1973 – Len Fairclough bought a shop in Rosamund Street, called it The Kabin and installed Rita as manageress, she hired Mavis as her assistant. Poor Bet was mugged. Elsie Tanner (Howard) was knocked unconscious by a taxi.
1974 – Bet Lynch’s long-lost son turned up at the Rover’s Return and was so appalled at his mother’s vulgarity that he left without telling her who he was. Annie Walker played Lady Bracknell in the dramatic society’s production of The Importance of Being Earnest.
1975 – Bet loved and lost Len Fairclough. Deirdre loved and married Ray Langton. Albert Tatlock was a mere 80.
1976 – Hilda Ogden acquired her ‘muriel’ – a large poster of the Alps supplied by lodger Eddie who had been decorating the parlour and ran out of paper. Mavis Riley, broken-hearted over Derek, wrote a semi-bodice-ripping novel, Song Of A Scarlet Summer.
1977 – Rita accepted Len’s proposal and agreed to give up her singing career. Annie Walker played Elizabeth I on the float to celebrate the Jubilee.
1978 – Elsie divorced Alan but found a taxi man to take her to Majorca. Emily Bishop was widowed when gun-toting raiders at the warehouse shot Ernest (actor Stephen Hancock had got the sack because he asked for a pay rise).
1979 – Little Tracey Langton, only 1-year-old, was feared killed when a lorry driver had a heart attack at the wheel and ploughed into the pub. Had she known how rarely she would be seen on the show over the next ten years she might have volunteered! As it was, Deirdre found her at a friend’s house. Gail made the mistake of marrying Brian Tilsley. Elsie came back from her long absence in time for Christmas.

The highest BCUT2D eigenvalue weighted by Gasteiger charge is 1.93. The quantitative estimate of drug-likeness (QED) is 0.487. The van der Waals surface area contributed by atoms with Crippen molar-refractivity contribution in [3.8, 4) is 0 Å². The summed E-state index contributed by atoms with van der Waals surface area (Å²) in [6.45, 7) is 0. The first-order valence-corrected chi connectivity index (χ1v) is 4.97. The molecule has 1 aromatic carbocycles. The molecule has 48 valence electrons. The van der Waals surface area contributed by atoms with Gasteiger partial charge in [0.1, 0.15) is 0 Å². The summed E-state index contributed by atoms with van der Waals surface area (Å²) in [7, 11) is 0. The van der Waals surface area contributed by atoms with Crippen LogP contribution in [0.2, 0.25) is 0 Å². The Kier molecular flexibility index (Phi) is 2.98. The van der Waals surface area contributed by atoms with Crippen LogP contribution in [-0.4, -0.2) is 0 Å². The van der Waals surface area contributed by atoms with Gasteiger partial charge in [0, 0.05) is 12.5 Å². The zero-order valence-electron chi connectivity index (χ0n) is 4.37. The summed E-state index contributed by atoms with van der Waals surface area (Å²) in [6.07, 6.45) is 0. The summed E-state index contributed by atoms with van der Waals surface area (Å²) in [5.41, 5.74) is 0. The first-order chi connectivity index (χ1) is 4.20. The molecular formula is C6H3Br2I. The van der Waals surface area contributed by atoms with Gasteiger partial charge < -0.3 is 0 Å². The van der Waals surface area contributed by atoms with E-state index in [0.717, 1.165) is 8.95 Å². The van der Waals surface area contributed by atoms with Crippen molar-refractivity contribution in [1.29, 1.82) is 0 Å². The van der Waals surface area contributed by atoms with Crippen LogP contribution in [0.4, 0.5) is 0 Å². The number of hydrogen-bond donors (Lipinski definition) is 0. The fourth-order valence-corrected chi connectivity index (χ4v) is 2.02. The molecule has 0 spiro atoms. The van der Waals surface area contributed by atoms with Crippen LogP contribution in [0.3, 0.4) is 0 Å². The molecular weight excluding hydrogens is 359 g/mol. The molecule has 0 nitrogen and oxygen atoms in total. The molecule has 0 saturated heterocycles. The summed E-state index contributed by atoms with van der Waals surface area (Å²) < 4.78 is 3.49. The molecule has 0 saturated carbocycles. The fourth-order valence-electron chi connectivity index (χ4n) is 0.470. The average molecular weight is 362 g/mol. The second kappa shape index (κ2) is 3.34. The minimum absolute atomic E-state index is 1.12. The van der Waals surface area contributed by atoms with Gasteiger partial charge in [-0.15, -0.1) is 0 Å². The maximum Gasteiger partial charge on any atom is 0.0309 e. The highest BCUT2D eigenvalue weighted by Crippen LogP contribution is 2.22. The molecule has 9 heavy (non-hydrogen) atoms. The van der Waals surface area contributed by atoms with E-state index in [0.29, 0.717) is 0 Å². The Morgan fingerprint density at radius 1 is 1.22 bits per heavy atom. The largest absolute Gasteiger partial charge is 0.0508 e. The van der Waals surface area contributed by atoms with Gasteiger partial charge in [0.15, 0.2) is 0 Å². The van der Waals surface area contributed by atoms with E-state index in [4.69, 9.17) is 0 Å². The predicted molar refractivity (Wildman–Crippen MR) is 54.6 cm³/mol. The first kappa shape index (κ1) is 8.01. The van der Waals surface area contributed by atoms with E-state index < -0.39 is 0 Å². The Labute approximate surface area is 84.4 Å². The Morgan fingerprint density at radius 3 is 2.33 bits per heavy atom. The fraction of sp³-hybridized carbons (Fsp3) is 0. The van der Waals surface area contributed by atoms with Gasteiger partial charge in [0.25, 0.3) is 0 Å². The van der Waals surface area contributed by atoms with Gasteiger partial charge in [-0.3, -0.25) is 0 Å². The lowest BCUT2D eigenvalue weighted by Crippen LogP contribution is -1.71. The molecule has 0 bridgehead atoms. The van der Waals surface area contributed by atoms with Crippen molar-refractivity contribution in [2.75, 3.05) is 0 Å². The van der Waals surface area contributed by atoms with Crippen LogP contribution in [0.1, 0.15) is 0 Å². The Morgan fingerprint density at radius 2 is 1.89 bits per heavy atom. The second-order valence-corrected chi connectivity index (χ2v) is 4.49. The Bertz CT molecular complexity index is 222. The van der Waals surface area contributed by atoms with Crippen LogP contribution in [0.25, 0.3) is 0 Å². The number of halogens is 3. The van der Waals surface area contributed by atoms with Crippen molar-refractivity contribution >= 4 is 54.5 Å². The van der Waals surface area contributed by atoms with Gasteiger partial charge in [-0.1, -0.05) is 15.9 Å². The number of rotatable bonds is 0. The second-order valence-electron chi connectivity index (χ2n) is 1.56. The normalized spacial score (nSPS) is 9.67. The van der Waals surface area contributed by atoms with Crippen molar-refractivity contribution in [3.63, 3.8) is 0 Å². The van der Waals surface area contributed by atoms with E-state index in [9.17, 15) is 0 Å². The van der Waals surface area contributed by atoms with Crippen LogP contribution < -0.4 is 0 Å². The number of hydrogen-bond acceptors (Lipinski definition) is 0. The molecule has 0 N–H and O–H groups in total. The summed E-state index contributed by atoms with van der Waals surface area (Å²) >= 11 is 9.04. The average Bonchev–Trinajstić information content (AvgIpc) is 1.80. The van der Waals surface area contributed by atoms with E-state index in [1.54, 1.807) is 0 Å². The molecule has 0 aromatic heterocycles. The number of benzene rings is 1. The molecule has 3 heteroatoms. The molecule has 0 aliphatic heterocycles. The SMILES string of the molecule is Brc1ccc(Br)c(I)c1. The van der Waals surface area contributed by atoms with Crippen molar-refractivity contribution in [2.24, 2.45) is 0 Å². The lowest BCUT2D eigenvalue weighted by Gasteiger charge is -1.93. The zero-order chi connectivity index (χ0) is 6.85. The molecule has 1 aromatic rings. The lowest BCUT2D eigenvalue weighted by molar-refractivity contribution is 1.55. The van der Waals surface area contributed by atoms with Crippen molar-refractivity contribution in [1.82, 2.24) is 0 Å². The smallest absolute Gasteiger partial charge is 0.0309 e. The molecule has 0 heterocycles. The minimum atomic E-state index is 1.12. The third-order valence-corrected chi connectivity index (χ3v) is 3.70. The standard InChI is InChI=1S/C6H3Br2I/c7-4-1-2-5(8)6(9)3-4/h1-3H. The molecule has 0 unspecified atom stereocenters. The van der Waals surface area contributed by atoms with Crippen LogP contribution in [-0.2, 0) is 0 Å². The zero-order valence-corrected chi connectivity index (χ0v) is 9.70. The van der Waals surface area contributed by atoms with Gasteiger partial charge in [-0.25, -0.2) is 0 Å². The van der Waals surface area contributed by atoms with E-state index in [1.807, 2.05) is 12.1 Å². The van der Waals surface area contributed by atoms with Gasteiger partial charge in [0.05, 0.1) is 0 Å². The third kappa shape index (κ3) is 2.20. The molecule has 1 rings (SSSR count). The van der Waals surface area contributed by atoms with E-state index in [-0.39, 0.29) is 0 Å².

1980 – Emily married Arnold Swain, who was later unmasked as a bigamist. Gail and Brian had their first son, Nicky.
1981 – Ken Barlow married Deirdre Langton. Jack Duckworth kicked out his wife Vera for carrying on with another man.
1982 – Mike Baldwin tried to have the cat who spilled coffee over his sports coat put down by the RSPCA. Mavis was clinking glasses with ardent Victor Pendlebury.
1983 – Ken Barlow’s wife Deirdre had an affair with Mike Baldwin. The nation took sides. Ken got Deirdre back though.
1984 – Stan Ogden died, prompting a brilliant performance from Jean Alexander as his widow, Hilda. Elsie Tanner left for Portugal. Mavis and Derek both bottled out on their wedding day.
1985 – Bet Lynch took over the Rover’s Return. Terry Duckworth got Andrea Clayton pregnant.
1986 – Brian Tilsley divorced Gail because she had an affair.
1987 – Hilda Ogden left the street. Bet and Alec arranged their wedding.
1988 – Mavis finally married dreadful Derek. Annie Walker popped back for an Easter special.
Hilda Ogden (Crabtree)
Violet Carson OBE